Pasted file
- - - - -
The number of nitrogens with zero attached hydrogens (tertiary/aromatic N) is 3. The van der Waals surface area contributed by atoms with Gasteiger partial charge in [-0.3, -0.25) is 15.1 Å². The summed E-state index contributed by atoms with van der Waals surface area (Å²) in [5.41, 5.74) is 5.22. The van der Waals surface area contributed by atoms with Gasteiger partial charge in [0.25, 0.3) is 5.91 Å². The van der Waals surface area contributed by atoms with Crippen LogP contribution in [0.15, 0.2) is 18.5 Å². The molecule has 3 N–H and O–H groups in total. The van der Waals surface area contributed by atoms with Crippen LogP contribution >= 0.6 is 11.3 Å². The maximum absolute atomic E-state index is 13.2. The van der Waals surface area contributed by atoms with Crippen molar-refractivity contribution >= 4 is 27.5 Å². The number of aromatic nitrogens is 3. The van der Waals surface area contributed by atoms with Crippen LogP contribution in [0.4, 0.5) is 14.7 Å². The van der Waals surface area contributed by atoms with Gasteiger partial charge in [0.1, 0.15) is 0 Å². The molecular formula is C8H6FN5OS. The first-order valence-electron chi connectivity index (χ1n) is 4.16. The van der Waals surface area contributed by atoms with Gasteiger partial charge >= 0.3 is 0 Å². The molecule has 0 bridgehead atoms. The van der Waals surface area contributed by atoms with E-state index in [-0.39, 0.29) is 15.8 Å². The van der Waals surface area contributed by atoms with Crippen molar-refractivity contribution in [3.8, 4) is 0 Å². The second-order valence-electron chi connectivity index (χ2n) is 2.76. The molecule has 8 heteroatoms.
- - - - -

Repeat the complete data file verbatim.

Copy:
The number of nitrogens with zero attached hydrogens (tertiary/aromatic N) is 3. The van der Waals surface area contributed by atoms with Gasteiger partial charge in [-0.3, -0.25) is 15.1 Å². The summed E-state index contributed by atoms with van der Waals surface area (Å²) in [5.41, 5.74) is 5.22. The van der Waals surface area contributed by atoms with Gasteiger partial charge in [0.25, 0.3) is 5.91 Å². The van der Waals surface area contributed by atoms with Crippen LogP contribution in [0.15, 0.2) is 18.5 Å². The molecule has 3 N–H and O–H groups in total. The van der Waals surface area contributed by atoms with Crippen LogP contribution >= 0.6 is 11.3 Å². The maximum absolute atomic E-state index is 13.2. The van der Waals surface area contributed by atoms with Crippen molar-refractivity contribution >= 4 is 27.5 Å². The number of aromatic nitrogens is 3. The van der Waals surface area contributed by atoms with Crippen LogP contribution in [0.4, 0.5) is 14.7 Å². The van der Waals surface area contributed by atoms with Gasteiger partial charge in [0.1, 0.15) is 0 Å². The molecular formula is C8H6FN5OS. The first-order valence-electron chi connectivity index (χ1n) is 4.16. The van der Waals surface area contributed by atoms with Gasteiger partial charge >= 0.3 is 0 Å². The molecule has 0 bridgehead atoms. The van der Waals surface area contributed by atoms with E-state index in [-0.39, 0.29) is 15.8 Å². The van der Waals surface area contributed by atoms with Crippen molar-refractivity contribution in [3.8, 4) is 0 Å². The second-order valence-electron chi connectivity index (χ2n) is 2.76. The molecule has 8 heteroatoms.